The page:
Lowering the IOER is Not So Scary

Can the Fed really add more stimulus by lowering the interest paid on excess reserves (IOER)? Many observers say yes and are encouraged by the ECB’s decision to do just that.  The idea behind this belief is that banks would invest their excess reserves in other assets if the IOER was below, or at least equal to, the market interest rate for safe assets.  This rebalancing of banks’ portfolios would in turn cause a rebalancing of the non-bank public’s portofolio and help kickstart a recovery.

The folks at FT Alphaville, however, are not so sure.  They see problems with lowering the IOER.  They are concerned that doing so would eliminate the net interest margin for money market funds (MMFs) and drive them out of business.  The funds sitting at MMFs would then move directly to banks, which also face low net interest margins and increasing FDIC fees.  Banks, then, might start charging customers for deposit accounts and this, in turn, might cause the public to want to hold more cash.  As a result, financial intermediation would further weaken and the economy would sink even more.

That is a scary story.  The folks at FT Alphaville say the only way to avoid this outcome is if fiscal policy complimented the lowering of IOER by providing more safe assets in which financial firms could invest their would-be costly excess reserves.  Cardiff Garcia of the FT Alphaville wants to know what the Market Monetarists, long-time advocates of lowering the IOER, think of this scary scenario.

Here is  my take.  The FT Alphaville story fails because it ignores the broader effect of the Fed lowering the IOER.  Such an announcement, if credible, would send a loud signal to markets of more monetary stimulus.  And if done right, this signal would have a huge impact because lowering the IOER is tantamount to saying the Fed is going to permanently increase the monetary base.  A permanent increase in the monetary base implies a permanently higher price level and permanently higher NGDP level down the road.  In other words, lowering the IOER would permanently raise expectations of future nominal spending and income.  As a result, demand for financial intermediation services would increase today as firms, households, and governments planned for the higher level of NGDP.  The increased demand for credit would raise financial firms’ net interest margins and more privately-produced safe assets would appear.  No doomsday for MMF and a recovery ensues.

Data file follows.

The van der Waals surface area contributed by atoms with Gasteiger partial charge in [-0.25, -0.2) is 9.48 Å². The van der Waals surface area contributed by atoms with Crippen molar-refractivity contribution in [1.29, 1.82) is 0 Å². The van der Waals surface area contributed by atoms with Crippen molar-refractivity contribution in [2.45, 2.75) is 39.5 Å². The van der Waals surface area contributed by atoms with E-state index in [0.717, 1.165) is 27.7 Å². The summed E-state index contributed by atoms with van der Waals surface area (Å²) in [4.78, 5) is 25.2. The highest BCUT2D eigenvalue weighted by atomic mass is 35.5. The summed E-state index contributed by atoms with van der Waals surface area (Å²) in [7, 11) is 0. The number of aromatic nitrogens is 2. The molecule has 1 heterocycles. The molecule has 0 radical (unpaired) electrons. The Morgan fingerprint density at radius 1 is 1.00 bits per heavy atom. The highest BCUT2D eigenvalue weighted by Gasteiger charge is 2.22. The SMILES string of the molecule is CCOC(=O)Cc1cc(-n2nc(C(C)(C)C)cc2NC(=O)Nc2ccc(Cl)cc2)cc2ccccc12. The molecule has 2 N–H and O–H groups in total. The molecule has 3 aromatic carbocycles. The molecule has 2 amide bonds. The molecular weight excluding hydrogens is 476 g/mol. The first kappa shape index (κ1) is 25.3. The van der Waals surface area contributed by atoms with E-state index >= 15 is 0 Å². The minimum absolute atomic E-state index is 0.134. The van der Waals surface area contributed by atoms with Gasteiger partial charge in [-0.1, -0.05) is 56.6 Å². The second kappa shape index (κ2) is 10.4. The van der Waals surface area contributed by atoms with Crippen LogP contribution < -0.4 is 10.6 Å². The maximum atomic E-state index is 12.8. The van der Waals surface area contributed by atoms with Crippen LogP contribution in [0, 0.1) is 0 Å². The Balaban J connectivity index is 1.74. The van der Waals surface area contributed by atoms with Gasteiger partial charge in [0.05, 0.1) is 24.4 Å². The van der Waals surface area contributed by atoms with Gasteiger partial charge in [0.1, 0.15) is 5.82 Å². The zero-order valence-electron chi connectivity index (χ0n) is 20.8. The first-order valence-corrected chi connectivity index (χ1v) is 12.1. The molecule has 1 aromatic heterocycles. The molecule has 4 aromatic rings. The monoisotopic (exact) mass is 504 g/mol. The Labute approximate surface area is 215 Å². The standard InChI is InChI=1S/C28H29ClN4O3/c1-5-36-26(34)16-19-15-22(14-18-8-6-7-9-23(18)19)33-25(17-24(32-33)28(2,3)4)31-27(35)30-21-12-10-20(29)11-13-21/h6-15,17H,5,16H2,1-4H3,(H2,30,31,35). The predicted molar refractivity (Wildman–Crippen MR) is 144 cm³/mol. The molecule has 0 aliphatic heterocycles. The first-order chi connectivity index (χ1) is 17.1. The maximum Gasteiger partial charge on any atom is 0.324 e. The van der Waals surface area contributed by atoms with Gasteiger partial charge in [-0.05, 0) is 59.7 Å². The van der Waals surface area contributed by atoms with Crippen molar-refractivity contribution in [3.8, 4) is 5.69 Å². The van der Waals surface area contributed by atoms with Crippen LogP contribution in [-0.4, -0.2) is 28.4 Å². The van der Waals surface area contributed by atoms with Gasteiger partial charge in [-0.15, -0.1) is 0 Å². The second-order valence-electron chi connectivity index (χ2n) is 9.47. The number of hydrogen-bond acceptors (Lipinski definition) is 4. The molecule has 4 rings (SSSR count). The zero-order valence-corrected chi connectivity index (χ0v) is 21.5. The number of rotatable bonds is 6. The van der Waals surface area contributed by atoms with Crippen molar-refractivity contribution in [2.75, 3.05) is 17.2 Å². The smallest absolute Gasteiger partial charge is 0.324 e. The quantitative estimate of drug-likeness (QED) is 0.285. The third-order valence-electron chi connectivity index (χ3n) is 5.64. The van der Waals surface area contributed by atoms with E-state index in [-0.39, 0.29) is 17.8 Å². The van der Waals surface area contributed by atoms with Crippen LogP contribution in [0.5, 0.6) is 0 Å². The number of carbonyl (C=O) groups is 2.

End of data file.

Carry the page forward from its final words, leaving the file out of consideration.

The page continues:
Now I do think that the signal from lowering the IOER would be even more effective if it were done in conjunction with the announcement of a NGDP level target.  It would provide a destination point for nominal spending and nominal income that would better focus the public’s expectations.

The folks at FT Alphaville are correct, tough, that fiscal policy could be a part of the NGDP recovery process if it created more safe assets.  Treasuries and GSEs function as money for many institutional investors and thus are an important part of the money supply and any NGDP recovery.  However, the amount of safe assets needed for a full recovery of aggregate demand seems far too large to be met by publicly-created safe assets alone.

The figures below illustrate this point.  The first one shows the total stock of safe assets broken down into privately-produced safe assets and publicly-produced safe assets.  (The safe asset series is constructed according to Gorton et al. (2012) and the figures come from a paper on transaction assets I coauthored with Josh Hendrickson.)  Note that most safe assets are privately produced.

Privately-produced safe assets have fallen since 2008 and have yet to return to their peak value, let alone their pre-crisis trend. Publicly-produced safe assets have somewhat compensated for the collapse, but not enough. This is self evident from the ongoing slump in nominal spending, but also can be seen in the figure below which shows the deviation of the two series from their Great Moderation (1983-2007) trend in dollar terms.

Publicly-produced safe assets as of 2011:Q4 are approximately $4.7 trillion above trend while privately-produced safe assets are about $7.3 trillion below trend. To fully make up for the collapse of private safe assets, the public sector would have to create another $2.6 trillion in debt. That is not going to happen in this political climate.

But then it is not needed. As outlined above, lowering the IOER and adopting a NGDP level target should incentivize the private production of safe assets and spark a robust recovery in aggregate demand. Lowering the IOER need not be scary.

About David Beckworth 240 Articles

Affiliation: Texas State University

David Beckworth is an assistant professor of economics at Texas State University in San Marcos, Texas.

Visit: Macro and Other Market Musings

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